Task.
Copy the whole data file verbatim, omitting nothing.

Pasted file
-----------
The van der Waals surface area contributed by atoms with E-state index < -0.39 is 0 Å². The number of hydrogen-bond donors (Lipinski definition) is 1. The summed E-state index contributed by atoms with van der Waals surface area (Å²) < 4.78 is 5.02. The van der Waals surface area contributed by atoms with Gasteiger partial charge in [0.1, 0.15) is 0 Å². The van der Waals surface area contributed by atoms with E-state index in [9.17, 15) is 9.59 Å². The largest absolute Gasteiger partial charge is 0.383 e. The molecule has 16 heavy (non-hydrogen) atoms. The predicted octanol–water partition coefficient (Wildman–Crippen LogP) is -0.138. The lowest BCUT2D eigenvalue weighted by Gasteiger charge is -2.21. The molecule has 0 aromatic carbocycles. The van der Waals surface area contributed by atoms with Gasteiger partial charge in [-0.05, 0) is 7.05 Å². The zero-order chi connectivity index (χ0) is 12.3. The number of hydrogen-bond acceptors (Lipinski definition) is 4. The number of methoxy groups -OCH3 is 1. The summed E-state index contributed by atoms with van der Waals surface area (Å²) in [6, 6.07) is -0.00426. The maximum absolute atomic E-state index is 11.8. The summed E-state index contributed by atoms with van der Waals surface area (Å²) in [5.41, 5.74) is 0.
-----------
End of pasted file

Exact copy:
The van der Waals surface area contributed by atoms with E-state index < -0.39 is 0 Å². The number of hydrogen-bond donors (Lipinski definition) is 1. The summed E-state index contributed by atoms with van der Waals surface area (Å²) < 4.78 is 5.02. The van der Waals surface area contributed by atoms with Gasteiger partial charge in [0.1, 0.15) is 0 Å². The van der Waals surface area contributed by atoms with E-state index in [9.17, 15) is 9.59 Å². The largest absolute Gasteiger partial charge is 0.383 e. The molecule has 16 heavy (non-hydrogen) atoms. The predicted octanol–water partition coefficient (Wildman–Crippen LogP) is -0.138. The lowest BCUT2D eigenvalue weighted by Gasteiger charge is -2.21. The molecule has 0 aromatic carbocycles. The van der Waals surface area contributed by atoms with Gasteiger partial charge in [-0.05, 0) is 7.05 Å². The zero-order chi connectivity index (χ0) is 12.3. The number of hydrogen-bond acceptors (Lipinski definition) is 4. The number of methoxy groups -OCH3 is 1. The summed E-state index contributed by atoms with van der Waals surface area (Å²) in [6, 6.07) is -0.00426. The maximum absolute atomic E-state index is 11.8. The summed E-state index contributed by atoms with van der Waals surface area (Å²) in [5.41, 5.74) is 0.